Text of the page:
Article Text

Download PDFPDF

1374 Virus-like DNA, a single-agent poly-functional therapeutic platform that potently activates anti-cancer protective immunity
  1. Kayvan R Niazi,
  2. Peter A Sieling,
  3. Steve Benz,
  4. Justin Golovato and
  5. Shahrooz Rabizadeh
  1. Sagittarius Bio, Inc., Thousand Oaks, CA, USA
  • Journal for ImmunoTherapy of Cancer (JITC) preprint. The copyright holder for this preprint are the authors/funders, who have granted JITC permission to display the preprint. All rights reserved. No reuse allowed without permission.


Background Combination immune therapy has demonstrated curative potential in multi-agent pre-clinical studies and early clinical studies. We have created a single-agent combination immune therapy platform, dubbed virus-like DNA (VLD), to activate multiple anti-cancer immune signals leveraging the robust T cell responses elicited by viral infection. VLD was designed to avoid neutralizing antibody responses, immunotherapy-mediated toxicities, and extensive manufacturing cost and time. VLD comprises of a) antigen, composed of a polytope selected based on genomic variants to activate CD4+ and CD8+ T cells, b) a proprietary protein that activates three independent T helper 1 and cytotoxic T cell signaling pathways, and c) a proprietary dual CTLA-4/PD-1 engaging agent. We hypothesized that a rationally-designed combination of different classes of immune modulating factors will elicit tumor antigen-specific effector T cell responses and eradicate established tumors.

Methods Mice were implanted with tumor cells prior to treatment with VLD. VLD expressing immunomodulators and predicted T cell epitopes was administered intravenously to tumor-bearing mice. Tumor measurements and animal health were monitored for the ensuing 2 months, upon which, surviving animals were rechallenged with tumor cells.

Results Intravenous administration of VLD to animals with established tumors completely eradicated or significantly delayed tumors in recipient animals. Combining VLD with anti-PD-L1 far outperformed anti-PD-L1 alone which was not significantly better than untreated controls. Furthermore, rechallenge of tumor-free animals with tumor cells demonstrated complete protection 60 days after initial challenge, suggesting VLD-mediated formation of immunological memory. VLD’s combination of immunomodulators uniquely activated splenic effector memory and antigen-reactive CD8+ T cells.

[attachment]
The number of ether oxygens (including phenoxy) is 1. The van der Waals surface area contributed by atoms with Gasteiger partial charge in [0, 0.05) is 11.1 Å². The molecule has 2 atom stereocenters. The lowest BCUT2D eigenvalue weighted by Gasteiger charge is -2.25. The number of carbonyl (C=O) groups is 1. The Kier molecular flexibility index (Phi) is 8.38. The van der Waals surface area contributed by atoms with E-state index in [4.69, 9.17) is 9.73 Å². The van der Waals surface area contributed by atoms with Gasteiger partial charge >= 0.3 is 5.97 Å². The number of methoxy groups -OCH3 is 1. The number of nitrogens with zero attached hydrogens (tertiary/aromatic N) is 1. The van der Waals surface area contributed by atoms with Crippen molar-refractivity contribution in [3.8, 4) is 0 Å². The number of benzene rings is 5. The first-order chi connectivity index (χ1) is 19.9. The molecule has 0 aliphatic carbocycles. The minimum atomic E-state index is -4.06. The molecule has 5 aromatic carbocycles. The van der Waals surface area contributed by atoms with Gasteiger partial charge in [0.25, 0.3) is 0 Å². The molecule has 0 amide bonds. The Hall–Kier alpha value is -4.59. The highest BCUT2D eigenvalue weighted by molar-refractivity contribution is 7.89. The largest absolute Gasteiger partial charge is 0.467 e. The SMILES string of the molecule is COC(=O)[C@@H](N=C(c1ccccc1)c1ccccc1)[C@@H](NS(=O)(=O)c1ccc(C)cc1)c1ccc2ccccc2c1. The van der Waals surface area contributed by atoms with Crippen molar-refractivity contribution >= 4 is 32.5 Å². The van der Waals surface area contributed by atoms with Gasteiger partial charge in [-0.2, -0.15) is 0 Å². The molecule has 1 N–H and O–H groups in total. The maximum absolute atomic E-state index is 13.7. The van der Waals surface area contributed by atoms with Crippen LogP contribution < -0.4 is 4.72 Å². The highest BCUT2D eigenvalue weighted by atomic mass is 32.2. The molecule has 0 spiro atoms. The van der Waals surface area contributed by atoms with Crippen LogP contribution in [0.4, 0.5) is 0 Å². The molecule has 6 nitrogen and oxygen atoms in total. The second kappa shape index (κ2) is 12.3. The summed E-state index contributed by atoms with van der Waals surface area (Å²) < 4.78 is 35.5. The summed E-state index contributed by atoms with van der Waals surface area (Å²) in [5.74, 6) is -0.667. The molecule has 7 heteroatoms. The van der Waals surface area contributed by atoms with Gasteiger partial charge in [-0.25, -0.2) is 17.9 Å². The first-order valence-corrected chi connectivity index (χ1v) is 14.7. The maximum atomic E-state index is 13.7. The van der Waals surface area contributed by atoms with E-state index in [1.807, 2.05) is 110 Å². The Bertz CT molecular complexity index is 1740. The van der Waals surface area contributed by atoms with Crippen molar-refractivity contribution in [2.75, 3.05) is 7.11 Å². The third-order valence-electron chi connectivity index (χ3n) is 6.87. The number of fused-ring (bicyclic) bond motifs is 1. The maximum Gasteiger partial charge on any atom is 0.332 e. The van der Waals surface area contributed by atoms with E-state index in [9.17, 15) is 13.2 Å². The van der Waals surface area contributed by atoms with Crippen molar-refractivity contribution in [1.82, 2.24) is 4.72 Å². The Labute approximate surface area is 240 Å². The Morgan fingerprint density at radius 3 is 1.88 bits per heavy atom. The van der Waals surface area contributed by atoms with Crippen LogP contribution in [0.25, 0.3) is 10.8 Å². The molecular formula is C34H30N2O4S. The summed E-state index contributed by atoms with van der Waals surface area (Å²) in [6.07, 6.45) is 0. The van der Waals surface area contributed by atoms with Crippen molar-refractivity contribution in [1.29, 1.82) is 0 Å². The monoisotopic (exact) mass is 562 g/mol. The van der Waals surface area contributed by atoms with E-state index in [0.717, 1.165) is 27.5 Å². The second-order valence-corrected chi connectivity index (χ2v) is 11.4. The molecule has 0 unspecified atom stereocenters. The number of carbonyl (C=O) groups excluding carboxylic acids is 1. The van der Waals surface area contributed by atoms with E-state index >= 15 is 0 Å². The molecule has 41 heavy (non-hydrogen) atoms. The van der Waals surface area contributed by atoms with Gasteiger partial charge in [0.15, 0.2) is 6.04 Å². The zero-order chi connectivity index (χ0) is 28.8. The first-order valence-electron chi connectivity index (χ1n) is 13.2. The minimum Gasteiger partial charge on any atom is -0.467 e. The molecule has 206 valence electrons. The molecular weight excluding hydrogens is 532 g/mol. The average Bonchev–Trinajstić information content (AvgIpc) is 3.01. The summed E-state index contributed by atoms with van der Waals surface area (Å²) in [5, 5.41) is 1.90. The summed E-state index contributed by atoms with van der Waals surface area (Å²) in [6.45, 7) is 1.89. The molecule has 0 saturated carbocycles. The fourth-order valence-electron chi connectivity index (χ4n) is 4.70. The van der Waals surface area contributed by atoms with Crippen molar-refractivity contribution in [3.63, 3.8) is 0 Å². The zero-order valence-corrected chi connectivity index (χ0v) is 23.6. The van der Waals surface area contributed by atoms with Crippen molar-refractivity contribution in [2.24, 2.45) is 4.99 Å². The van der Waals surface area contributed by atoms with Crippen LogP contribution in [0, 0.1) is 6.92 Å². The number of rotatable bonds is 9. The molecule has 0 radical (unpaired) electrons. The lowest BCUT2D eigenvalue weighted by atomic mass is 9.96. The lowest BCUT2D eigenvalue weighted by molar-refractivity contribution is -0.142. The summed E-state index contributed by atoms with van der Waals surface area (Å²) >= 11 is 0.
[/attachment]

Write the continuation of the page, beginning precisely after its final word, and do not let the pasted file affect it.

Conclusions These data suggest that VLD provides a scalable, modular, rapid, robust, and cost-effective means of inducing a durable anti-tumor host response by harnessing critical components of vaccines and gene therapies into one immunogene product to eradicate cancer by activating antigen-reactive T cells.

This is an open access article distributed in accordance with the Creative Commons Attribution Non Commercial (CC BY-NC 4.0) license, which permits others to distribute, remix, adapt, build upon this work non-commercially, and license their derivative works on different terms, provided the original work is properly cited, appropriate credit is given, any changes made indicated, and the use is non-commercial. See

Statistics from

Request Permissions

If you wish to reuse any or all of this article please use the link below which will take you to the Copyright Clearance Center’s RightsLink service. You will be able to get a quick price and instant permission to reuse the content in many different ways.